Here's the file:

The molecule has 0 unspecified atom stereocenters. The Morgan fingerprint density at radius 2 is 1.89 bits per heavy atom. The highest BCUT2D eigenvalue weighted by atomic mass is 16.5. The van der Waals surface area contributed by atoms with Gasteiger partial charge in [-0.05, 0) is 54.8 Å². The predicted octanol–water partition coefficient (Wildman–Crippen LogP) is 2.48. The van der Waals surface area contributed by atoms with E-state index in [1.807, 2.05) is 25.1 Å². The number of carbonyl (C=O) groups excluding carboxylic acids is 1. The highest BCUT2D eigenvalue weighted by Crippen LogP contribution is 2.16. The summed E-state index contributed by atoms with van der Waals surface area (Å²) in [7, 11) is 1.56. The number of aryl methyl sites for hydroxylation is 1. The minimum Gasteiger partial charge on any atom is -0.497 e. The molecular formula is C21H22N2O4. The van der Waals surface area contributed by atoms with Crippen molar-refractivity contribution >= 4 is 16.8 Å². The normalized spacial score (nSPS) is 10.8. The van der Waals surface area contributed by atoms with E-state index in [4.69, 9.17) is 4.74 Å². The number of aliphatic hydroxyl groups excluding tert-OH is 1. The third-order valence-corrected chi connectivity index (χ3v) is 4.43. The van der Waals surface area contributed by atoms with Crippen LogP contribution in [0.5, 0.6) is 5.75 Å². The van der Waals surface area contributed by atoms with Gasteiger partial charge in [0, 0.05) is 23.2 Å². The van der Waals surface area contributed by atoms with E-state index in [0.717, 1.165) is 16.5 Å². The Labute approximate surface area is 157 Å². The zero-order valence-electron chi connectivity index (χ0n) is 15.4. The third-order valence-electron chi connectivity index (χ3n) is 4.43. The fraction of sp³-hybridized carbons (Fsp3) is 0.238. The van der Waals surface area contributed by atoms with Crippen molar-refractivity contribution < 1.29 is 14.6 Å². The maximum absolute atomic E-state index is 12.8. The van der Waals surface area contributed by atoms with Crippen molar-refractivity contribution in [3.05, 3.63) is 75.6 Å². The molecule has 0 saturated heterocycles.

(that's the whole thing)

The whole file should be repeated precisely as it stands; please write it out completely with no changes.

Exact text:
The molecule has 0 unspecified atom stereocenters. The Morgan fingerprint density at radius 2 is 1.89 bits per heavy atom. The highest BCUT2D eigenvalue weighted by atomic mass is 16.5. The van der Waals surface area contributed by atoms with Gasteiger partial charge in [-0.05, 0) is 54.8 Å². The predicted octanol–water partition coefficient (Wildman–Crippen LogP) is 2.48. The van der Waals surface area contributed by atoms with E-state index in [1.807, 2.05) is 25.1 Å². The number of carbonyl (C=O) groups excluding carboxylic acids is 1. The highest BCUT2D eigenvalue weighted by Crippen LogP contribution is 2.16. The summed E-state index contributed by atoms with van der Waals surface area (Å²) in [7, 11) is 1.56. The number of aryl methyl sites for hydroxylation is 1. The minimum Gasteiger partial charge on any atom is -0.497 e. The molecular formula is C21H22N2O4. The van der Waals surface area contributed by atoms with Crippen molar-refractivity contribution >= 4 is 16.8 Å². The normalized spacial score (nSPS) is 10.8. The van der Waals surface area contributed by atoms with E-state index in [4.69, 9.17) is 4.74 Å². The number of aliphatic hydroxyl groups excluding tert-OH is 1. The third-order valence-corrected chi connectivity index (χ3v) is 4.43. The van der Waals surface area contributed by atoms with Crippen LogP contribution in [0.5, 0.6) is 5.75 Å². The van der Waals surface area contributed by atoms with Gasteiger partial charge in [0, 0.05) is 23.2 Å². The van der Waals surface area contributed by atoms with E-state index in [0.717, 1.165) is 16.5 Å². The Labute approximate surface area is 157 Å². The zero-order valence-electron chi connectivity index (χ0n) is 15.4. The third-order valence-electron chi connectivity index (χ3n) is 4.43. The fraction of sp³-hybridized carbons (Fsp3) is 0.238. The van der Waals surface area contributed by atoms with Crippen molar-refractivity contribution < 1.29 is 14.6 Å². The maximum absolute atomic E-state index is 12.8. The van der Waals surface area contributed by atoms with Crippen molar-refractivity contribution in [3.05, 3.63) is 75.6 Å². The molecule has 0 saturated heterocycles.